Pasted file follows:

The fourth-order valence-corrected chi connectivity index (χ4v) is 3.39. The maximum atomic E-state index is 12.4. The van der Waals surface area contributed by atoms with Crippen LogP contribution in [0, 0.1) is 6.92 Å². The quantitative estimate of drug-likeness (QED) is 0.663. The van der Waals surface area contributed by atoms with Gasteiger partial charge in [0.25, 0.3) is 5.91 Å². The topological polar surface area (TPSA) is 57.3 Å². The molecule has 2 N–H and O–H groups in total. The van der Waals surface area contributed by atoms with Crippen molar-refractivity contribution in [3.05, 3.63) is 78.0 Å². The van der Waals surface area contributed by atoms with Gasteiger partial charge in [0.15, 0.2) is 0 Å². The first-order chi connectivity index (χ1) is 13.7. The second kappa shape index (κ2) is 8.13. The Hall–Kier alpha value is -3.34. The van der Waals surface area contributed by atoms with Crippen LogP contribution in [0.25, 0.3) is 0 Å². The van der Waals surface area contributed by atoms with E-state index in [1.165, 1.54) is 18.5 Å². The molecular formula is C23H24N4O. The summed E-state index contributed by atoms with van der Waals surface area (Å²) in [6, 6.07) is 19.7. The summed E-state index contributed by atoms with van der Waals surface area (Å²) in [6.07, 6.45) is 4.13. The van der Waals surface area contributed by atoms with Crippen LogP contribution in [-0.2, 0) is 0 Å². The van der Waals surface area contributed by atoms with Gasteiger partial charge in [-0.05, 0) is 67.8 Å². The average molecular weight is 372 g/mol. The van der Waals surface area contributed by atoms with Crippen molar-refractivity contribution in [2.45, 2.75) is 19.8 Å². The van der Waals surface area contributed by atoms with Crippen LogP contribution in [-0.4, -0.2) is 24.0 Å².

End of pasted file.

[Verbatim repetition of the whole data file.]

The fourth-order valence-corrected chi connectivity index (χ4v) is 3.39. The maximum atomic E-state index is 12.4. The van der Waals surface area contributed by atoms with Crippen LogP contribution in [0, 0.1) is 6.92 Å². The quantitative estimate of drug-likeness (QED) is 0.663. The van der Waals surface area contributed by atoms with Gasteiger partial charge in [0.25, 0.3) is 5.91 Å². The topological polar surface area (TPSA) is 57.3 Å². The molecule has 2 N–H and O–H groups in total. The van der Waals surface area contributed by atoms with Crippen molar-refractivity contribution in [3.05, 3.63) is 78.0 Å². The van der Waals surface area contributed by atoms with Gasteiger partial charge in [0.15, 0.2) is 0 Å². The first-order chi connectivity index (χ1) is 13.7. The second kappa shape index (κ2) is 8.13. The Hall–Kier alpha value is -3.34. The van der Waals surface area contributed by atoms with Crippen LogP contribution in [0.25, 0.3) is 0 Å². The van der Waals surface area contributed by atoms with E-state index in [1.165, 1.54) is 18.5 Å². The molecular formula is C23H24N4O. The summed E-state index contributed by atoms with van der Waals surface area (Å²) in [6, 6.07) is 19.7. The summed E-state index contributed by atoms with van der Waals surface area (Å²) in [6.07, 6.45) is 4.13. The van der Waals surface area contributed by atoms with Crippen LogP contribution in [-0.2, 0) is 0 Å². The van der Waals surface area contributed by atoms with Gasteiger partial charge in [-0.05, 0) is 67.8 Å². The average molecular weight is 372 g/mol. The van der Waals surface area contributed by atoms with Crippen molar-refractivity contribution in [2.45, 2.75) is 19.8 Å². The van der Waals surface area contributed by atoms with Crippen LogP contribution in [-0.4, -0.2) is 24.0 Å².